Overall, Odisha received an average rainfall of 161.1 mm in June this year against the long-term average of 216.5 mm, registering a deficit of 25.6%. According to government statistics available by the third week of June, the state had already experienced more than 25% deficit in sowing of lentils.
“The rain-dependent farmers are reluctant to sow as they are not sure about the monsoon rains. The farmers from western districts of Odisha may still wait for one more month before deciding to migrate in search of alternative jobs,” said Ajit Panda, a researcher and social activist in Nuapada. “Millions migrate out each year from this region due to the distressed condition of agriculture.”
Sabar’s worry stretches far beyond this year’s situation. He is experiencing a change in climate and an increase in frequency of droughts in the area. “Drought is not new to us, but the frequency in the last two decades is alarming,” he said. “Things started to change from 1965 and frequency of droughts has increased gradually. Between the seventies and nineties, we faced a drought in every eight to ten years, but in the last two decades, droughts are occurring in every two-three years.” If the crops fail this year, it will be a consecutive fourth year of drought for Sabar and most other farmers.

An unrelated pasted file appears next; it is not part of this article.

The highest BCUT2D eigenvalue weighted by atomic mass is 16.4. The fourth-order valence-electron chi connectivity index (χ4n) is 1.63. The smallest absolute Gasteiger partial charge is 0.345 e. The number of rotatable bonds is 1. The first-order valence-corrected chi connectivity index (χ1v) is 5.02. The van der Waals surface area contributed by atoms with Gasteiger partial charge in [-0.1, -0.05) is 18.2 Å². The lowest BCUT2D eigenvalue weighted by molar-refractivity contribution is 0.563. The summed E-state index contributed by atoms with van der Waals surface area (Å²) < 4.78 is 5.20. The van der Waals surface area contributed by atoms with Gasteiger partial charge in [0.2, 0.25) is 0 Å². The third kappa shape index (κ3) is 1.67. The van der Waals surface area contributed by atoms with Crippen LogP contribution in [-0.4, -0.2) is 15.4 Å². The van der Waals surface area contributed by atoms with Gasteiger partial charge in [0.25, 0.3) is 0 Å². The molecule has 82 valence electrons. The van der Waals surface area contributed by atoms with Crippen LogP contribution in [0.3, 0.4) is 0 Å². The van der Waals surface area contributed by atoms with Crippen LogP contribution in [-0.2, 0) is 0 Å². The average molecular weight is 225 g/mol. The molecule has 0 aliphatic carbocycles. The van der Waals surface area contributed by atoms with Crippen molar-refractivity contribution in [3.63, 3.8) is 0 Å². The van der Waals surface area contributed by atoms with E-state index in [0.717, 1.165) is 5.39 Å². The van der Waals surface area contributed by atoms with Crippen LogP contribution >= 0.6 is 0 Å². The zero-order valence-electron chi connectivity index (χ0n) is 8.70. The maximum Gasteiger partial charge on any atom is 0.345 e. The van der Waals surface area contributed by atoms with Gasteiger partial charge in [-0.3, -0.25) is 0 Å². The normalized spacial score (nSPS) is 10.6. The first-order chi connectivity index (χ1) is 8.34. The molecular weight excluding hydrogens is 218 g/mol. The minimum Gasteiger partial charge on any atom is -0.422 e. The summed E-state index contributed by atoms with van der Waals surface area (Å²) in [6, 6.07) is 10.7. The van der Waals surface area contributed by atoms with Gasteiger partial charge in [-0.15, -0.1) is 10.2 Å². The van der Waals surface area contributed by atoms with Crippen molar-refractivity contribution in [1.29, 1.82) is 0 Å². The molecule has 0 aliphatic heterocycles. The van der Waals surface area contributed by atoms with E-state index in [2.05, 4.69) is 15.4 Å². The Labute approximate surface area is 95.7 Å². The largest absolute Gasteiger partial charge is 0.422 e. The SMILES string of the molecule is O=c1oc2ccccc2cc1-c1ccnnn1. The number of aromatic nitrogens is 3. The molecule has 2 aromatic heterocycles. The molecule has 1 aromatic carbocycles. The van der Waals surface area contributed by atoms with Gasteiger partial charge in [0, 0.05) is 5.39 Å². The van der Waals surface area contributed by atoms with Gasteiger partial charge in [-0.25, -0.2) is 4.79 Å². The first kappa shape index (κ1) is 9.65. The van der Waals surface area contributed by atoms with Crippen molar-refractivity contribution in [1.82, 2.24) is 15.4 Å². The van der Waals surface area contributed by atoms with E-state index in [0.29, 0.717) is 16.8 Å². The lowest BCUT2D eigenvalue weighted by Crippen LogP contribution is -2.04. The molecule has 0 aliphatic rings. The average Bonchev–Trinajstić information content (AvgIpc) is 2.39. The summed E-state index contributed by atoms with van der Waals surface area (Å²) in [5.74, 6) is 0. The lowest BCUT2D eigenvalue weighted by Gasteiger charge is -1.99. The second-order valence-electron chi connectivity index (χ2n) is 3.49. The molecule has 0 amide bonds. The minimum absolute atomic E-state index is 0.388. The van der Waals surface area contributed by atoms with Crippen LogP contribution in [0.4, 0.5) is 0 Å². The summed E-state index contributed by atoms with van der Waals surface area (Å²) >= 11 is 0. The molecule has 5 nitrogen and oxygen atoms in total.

A dam can change the game
The Hirakud dam, which is at the centre of controversies in the current dispute between Odisha and Chhattisgarh, might have played a big role in altering local climatic conditions, thereby exposing this region in the basin to more droughts. Arttabandhu Mishra, a retired professor of Sambalpur University and an expert on ecology and climate change issues of the state for long, believes this.
The Hirakud reservoir, completed in 1957, had initiated the process of desertification around the dam, Mishra said. Hirakud reservoir, like many other large reservoirs in the tropical and sub-tropical regions, is home to one of the biggest contributors of greenhouse gas emissions. The reservoir submerged a vast stretch of rich and diverse forest, which included Jamda reserve forest and a large portion of the present Debrigarh reserve forest.